SARS - India's wrong diagnosis

The Union government's recent declaration that India does not have any cases of Severe Acute Respiratory Syndrome (SARS) may have allayed the fear the disease had generated during the past few weeks. But there's more to the authorities' flip-flop on the issue than what meets the eye. A closer look reveals that the government had earlier begun confirming SARS cases because it was not adhering to the definition of the disease as originally enumerated by the WHO

 
Last Updated: Saturday 04 July 2015

Overdressed for the occasion?< (Credit: PTI)the Union government's recent declaration that India does not have any cases of Severe Acute Respiratory Syndrome (sars) may have allayed the fear the disease had generated during the past few weeks. But there's more to the authorities' flip-flop on the issue than what meets the eye. A closer look reveals that the government had earlier begun confirming sars cases because it was not adhering to the definition of the disease as originally enumerated by the World Health Organization (who).

In the meantime, the un body has modified it further, a suspected case of sars should have fever (along with body ache and cough), pneumonia and a history of contact with a patient or travel to a country where the disease is more virulent. While the suspect cases in India were diagnosed with fever and had some contact with other patients, they were not suffering from pneumonia. But the government failed to take this into consideration.

Diagnostic tests using polymerase chain reaction (pcr) were carried out to confirm the suspect cases. The detection of the virus in the samples sent the authorities into a tizzy. In a pcr test, the dna of the virus helps ascertain its presence. The who, however, says that detection of the virus is not the only clinching evidence. Initially, the who stipulated that the three criteria mentioned above had to be fulfilled, but did not mandate lab tests. Even as we go to press, it has made the latter compulsory.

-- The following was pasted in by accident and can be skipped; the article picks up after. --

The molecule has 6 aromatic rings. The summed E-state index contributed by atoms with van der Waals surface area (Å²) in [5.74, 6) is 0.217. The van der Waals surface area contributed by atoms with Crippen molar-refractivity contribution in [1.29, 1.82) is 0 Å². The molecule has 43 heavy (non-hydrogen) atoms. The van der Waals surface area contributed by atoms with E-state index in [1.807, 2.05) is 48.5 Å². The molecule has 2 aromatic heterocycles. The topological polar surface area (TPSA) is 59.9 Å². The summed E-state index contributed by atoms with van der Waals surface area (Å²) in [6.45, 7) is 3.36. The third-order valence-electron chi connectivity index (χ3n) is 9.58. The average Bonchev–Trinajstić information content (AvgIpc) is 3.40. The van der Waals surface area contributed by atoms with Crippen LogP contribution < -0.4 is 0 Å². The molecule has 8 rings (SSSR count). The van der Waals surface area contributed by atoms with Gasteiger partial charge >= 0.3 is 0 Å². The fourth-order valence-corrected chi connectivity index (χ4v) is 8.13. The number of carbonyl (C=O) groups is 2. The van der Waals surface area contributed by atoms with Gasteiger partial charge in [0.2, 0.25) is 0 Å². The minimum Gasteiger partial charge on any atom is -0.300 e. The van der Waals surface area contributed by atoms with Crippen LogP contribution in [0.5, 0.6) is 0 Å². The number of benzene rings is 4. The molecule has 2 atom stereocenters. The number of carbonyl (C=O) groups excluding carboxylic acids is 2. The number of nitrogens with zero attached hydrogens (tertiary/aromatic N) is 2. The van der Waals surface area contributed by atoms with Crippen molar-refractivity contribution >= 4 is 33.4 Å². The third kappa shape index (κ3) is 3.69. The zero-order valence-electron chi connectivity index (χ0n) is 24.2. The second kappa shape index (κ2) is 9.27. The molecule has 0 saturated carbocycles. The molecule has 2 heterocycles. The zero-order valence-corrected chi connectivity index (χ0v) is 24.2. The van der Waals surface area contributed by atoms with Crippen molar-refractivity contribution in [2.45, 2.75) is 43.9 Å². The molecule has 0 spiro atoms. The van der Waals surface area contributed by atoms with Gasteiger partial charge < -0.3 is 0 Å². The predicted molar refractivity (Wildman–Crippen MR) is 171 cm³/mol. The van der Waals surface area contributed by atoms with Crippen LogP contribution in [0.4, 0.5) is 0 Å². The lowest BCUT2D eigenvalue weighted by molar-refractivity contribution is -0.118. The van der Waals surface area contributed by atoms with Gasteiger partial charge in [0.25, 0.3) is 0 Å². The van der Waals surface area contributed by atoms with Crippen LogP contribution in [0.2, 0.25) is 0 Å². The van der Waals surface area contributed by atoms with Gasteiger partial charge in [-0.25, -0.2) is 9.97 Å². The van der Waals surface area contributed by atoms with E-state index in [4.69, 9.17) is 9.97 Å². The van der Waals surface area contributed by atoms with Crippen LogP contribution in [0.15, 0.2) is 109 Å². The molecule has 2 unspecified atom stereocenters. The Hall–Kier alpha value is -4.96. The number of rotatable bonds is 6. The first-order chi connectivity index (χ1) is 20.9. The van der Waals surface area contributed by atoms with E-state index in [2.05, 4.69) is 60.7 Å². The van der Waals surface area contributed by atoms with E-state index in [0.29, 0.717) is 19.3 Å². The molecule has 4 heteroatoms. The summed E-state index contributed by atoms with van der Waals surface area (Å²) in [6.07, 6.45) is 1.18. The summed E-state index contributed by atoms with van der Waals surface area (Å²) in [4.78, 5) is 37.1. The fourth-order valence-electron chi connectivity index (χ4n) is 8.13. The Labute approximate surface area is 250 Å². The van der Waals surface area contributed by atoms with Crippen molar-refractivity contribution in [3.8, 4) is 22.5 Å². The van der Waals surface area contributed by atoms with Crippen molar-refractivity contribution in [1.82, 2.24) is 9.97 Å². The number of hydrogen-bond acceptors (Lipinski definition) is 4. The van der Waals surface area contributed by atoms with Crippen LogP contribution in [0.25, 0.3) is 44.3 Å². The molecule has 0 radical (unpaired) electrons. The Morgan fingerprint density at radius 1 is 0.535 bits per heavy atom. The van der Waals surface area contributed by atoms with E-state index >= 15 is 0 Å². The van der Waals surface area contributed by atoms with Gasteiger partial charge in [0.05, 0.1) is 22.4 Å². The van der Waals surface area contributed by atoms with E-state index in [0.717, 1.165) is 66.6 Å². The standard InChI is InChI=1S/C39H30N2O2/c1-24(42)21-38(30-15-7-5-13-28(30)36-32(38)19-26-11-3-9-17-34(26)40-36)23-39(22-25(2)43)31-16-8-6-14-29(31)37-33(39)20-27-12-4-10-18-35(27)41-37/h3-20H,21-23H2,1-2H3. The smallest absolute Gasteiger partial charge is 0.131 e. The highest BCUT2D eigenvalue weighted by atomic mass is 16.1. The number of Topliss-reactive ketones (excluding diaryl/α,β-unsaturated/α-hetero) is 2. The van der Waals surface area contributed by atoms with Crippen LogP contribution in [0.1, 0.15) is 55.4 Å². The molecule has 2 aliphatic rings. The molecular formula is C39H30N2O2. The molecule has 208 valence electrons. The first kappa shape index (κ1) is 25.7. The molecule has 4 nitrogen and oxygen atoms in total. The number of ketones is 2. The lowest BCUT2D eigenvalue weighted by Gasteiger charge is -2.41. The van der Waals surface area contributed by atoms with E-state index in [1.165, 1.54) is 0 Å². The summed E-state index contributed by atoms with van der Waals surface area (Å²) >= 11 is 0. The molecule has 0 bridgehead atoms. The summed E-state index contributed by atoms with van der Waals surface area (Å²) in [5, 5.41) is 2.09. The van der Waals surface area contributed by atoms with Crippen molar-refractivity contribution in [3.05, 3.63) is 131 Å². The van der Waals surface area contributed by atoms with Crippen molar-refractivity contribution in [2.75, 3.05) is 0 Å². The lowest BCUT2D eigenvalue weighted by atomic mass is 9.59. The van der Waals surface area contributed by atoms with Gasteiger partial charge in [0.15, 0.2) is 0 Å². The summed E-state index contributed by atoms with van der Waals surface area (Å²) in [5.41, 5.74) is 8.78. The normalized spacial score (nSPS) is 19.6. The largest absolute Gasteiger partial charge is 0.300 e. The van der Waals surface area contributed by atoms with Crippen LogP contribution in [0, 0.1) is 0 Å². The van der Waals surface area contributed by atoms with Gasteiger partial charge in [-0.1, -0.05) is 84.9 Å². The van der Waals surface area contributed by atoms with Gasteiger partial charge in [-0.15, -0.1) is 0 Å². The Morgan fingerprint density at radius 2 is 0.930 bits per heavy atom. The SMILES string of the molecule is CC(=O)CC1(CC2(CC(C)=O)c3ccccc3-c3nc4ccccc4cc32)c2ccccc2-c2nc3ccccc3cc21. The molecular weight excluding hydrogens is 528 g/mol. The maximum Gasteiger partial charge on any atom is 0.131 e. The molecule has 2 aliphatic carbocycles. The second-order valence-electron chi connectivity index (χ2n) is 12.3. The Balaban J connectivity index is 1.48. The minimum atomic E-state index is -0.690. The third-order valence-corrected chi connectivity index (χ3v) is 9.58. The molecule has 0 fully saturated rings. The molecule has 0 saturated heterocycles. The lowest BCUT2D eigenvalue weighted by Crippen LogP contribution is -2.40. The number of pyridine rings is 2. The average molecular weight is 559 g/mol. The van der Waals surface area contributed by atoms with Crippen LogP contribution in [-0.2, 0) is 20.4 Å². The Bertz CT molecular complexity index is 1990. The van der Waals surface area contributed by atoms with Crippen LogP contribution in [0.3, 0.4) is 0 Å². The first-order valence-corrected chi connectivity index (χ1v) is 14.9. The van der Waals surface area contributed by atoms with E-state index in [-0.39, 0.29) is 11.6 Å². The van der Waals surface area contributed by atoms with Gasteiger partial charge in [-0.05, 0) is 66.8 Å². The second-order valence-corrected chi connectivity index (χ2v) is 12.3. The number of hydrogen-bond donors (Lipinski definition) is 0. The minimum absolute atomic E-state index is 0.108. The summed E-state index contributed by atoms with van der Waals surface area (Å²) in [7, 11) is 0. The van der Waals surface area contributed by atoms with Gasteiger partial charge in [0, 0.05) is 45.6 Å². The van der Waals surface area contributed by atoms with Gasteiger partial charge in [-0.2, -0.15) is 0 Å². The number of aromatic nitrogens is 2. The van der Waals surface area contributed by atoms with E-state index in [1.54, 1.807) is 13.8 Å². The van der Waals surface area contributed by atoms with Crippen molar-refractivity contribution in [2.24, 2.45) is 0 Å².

It is, therefore, quite evident that the concerned Indian officials jumped the gun. Rather than detecting the disease correctly, they seemed to be keen to boast about their advanced laboratory techniques. "The diagnostic capabilities of our country are super. What the us Centers for Disease Control and Prevention can do, we can do better," gushed a senior official of the Indian Council of Medical Research. This overzealous approach led to misreporting and caused widespread panic. The situation could have worsened had the who not issued a clarification. N Kumara Rai, director, department of communicable diseases, who, says: We are not responsible for finding out whether there are sars patients or not. The government itself has to verify the presence of the disease."

Experts caution that despite the who's clean chit, if care is not taken things can still get out of hand. At present around 20 people have been detected with the sars virus in India. The who has identified one probable sars case. "The suspected cases can easily transmit the disease to others," points out Pradeep Seth, head of the department of microbiology, All India Institute of Medical Sciences, New Delhi. He opines that even these patients should be quarantined for 10 days, which is the likely incubation period for the virus.

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